News & Politics

House of Spirits

What’s a log cabin doing in Chevy Chase? And why is it decorated with Alaskan art?

When Alice Rogoff wants a little time alone, she slips out of the home she shares with her husband, the Carlyle Group’s David Rubenstein, and drives five minutes to her log cabin in Chevy Chase.

At the white-cedar cabin, she might light a fire in the stone hearth, settle under a blanket of sea-otter skins, and read one of her books about Alaska.

“It’s such a wonderful place,” she says of the 1924 structure she bought a year and a half ago, originally the carriage house of an estate. “I love being in it.”

Chair of the Alaska Native Arts Foundation (, Rogoff, 55, also uses the cabin to showcase her collection of Alaskan art, which includes evocative masks, whale-bone bowls, scrimshaw bracelets, sculptures carved from walrus tusk, and dolls with magnificent beaded and fur-trimmed costumes. Materials like ivory tusks are byproducts of the villagers’ subsistence hunting and fishing.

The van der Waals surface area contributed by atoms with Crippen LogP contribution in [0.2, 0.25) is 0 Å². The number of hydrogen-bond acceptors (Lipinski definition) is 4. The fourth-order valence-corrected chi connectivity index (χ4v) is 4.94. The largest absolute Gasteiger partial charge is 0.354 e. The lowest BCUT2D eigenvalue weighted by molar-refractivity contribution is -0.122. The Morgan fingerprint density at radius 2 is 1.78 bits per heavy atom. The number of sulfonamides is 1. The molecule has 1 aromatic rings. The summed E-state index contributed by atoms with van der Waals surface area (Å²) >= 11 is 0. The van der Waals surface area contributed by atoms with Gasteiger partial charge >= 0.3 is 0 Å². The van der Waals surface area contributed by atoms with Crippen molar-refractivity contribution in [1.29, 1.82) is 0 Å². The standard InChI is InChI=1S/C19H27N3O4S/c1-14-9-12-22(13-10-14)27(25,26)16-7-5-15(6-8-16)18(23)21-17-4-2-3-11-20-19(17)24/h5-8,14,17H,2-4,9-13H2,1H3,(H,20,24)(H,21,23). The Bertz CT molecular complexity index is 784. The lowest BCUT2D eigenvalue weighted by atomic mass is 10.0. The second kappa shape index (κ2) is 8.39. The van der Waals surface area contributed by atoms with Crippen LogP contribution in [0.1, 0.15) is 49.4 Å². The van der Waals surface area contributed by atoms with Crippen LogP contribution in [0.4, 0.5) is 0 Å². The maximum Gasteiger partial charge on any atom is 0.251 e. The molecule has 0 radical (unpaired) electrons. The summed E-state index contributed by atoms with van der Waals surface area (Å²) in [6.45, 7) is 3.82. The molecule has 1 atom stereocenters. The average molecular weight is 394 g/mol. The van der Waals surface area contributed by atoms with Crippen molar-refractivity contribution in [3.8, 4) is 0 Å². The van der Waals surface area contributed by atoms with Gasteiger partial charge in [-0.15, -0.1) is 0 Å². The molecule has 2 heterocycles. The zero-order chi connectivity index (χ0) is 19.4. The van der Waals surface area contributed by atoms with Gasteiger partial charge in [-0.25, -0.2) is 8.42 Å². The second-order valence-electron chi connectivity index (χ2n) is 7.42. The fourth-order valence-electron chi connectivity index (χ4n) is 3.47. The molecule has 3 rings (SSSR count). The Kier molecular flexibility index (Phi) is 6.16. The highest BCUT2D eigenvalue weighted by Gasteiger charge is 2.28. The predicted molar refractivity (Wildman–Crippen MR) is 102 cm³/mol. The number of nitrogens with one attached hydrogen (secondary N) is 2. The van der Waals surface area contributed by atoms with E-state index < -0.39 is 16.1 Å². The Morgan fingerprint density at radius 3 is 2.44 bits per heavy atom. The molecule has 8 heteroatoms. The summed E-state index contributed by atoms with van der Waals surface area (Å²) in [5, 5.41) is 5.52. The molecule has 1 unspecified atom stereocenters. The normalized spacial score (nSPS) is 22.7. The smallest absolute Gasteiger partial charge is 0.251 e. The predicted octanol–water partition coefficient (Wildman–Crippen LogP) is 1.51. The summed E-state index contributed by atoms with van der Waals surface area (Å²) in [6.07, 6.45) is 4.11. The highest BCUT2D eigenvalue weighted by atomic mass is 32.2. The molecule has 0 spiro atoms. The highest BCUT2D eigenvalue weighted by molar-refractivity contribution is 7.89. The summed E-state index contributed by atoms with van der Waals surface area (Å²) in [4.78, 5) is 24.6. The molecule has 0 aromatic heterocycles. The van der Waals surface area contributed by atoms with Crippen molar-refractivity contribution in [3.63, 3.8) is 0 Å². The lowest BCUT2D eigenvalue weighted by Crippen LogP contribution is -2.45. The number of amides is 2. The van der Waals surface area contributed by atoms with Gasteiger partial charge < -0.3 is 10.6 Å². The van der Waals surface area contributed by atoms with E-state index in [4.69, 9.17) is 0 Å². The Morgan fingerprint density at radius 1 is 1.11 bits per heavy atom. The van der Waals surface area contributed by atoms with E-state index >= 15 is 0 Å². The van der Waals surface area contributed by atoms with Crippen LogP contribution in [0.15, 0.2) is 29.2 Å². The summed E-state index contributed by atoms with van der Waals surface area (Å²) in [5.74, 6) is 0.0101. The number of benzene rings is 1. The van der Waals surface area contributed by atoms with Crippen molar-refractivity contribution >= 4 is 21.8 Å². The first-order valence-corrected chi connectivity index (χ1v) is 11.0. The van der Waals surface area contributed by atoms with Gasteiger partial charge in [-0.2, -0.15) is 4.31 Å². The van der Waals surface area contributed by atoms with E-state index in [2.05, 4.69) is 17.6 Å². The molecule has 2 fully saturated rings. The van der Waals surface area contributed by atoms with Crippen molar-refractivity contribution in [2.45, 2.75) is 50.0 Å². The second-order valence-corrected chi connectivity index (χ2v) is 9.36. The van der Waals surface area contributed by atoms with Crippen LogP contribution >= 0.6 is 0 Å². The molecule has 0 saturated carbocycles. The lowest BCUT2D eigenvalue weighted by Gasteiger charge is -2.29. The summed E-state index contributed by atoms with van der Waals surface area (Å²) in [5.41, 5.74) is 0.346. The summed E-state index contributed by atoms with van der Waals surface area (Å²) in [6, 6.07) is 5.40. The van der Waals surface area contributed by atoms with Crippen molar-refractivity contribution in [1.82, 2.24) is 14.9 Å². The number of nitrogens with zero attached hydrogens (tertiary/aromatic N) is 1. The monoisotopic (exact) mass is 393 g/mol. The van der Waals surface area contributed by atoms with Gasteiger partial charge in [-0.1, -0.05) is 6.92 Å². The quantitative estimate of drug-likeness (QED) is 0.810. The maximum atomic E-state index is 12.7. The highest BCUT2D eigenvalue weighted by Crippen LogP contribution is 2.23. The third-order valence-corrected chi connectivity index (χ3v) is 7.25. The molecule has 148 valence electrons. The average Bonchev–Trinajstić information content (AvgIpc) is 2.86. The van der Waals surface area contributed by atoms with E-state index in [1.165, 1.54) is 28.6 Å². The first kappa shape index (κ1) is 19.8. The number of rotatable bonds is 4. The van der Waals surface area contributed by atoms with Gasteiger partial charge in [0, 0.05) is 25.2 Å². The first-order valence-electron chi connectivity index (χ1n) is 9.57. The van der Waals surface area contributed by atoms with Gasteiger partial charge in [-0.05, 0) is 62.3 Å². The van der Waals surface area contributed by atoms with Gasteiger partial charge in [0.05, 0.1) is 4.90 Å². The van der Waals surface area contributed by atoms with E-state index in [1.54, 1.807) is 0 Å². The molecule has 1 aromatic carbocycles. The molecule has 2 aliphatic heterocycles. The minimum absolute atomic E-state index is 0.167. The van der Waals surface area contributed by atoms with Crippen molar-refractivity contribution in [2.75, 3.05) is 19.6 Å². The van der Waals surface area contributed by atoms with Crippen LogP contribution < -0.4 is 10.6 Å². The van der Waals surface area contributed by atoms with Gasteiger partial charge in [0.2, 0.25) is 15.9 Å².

Rogoff often entertains at the cabin—she opens it up for interested groups—and sells pieces. Her mission is to promote and develop a market for Alaskan craft, which she fell in love with while on a trip there.

“In my cabin I’m surrounded by these glorious pieces of art, which to me are like the spirits of the people who made them.”

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Executive Editor

Sherri Dalphonse joined Washingtonian in 1986. She is the editor in charge of such consumer topics as travel, fitness, health, finance, and beauty, as well as the editor who handles such cover stories as Great Places to Work, Best of Washington, Day Trips, Hidden Gems, Top Doctors, and Great Small Towns. She lives in DC.